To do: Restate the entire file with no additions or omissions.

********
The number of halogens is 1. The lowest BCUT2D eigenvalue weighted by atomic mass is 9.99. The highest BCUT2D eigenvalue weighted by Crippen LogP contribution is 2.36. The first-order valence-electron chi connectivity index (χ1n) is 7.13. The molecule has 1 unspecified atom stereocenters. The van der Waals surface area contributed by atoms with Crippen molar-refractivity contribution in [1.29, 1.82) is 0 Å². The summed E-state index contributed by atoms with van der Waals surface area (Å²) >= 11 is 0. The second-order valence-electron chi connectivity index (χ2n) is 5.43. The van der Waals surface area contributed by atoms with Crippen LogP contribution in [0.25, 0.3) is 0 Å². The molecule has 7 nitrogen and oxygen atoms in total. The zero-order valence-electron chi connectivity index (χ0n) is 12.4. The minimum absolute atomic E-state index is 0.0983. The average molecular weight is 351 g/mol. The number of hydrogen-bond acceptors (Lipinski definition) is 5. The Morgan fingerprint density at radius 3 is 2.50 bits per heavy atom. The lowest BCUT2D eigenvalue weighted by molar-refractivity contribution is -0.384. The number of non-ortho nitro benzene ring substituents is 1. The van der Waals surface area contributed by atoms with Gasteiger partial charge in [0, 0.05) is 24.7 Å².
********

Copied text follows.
The number of halogens is 1. The lowest BCUT2D eigenvalue weighted by atomic mass is 9.99. The highest BCUT2D eigenvalue weighted by Crippen LogP contribution is 2.36. The first-order valence-electron chi connectivity index (χ1n) is 7.13. The molecule has 1 unspecified atom stereocenters. The van der Waals surface area contributed by atoms with Crippen molar-refractivity contribution in [1.29, 1.82) is 0 Å². The summed E-state index contributed by atoms with van der Waals surface area (Å²) >= 11 is 0. The second-order valence-electron chi connectivity index (χ2n) is 5.43. The van der Waals surface area contributed by atoms with Crippen LogP contribution in [0.25, 0.3) is 0 Å². The molecule has 7 nitrogen and oxygen atoms in total. The zero-order valence-electron chi connectivity index (χ0n) is 12.4. The minimum absolute atomic E-state index is 0.0983. The average molecular weight is 351 g/mol. The number of hydrogen-bond acceptors (Lipinski definition) is 5. The Morgan fingerprint density at radius 3 is 2.50 bits per heavy atom. The lowest BCUT2D eigenvalue weighted by molar-refractivity contribution is -0.384. The number of non-ortho nitro benzene ring substituents is 1. The van der Waals surface area contributed by atoms with Gasteiger partial charge in [0, 0.05) is 24.7 Å².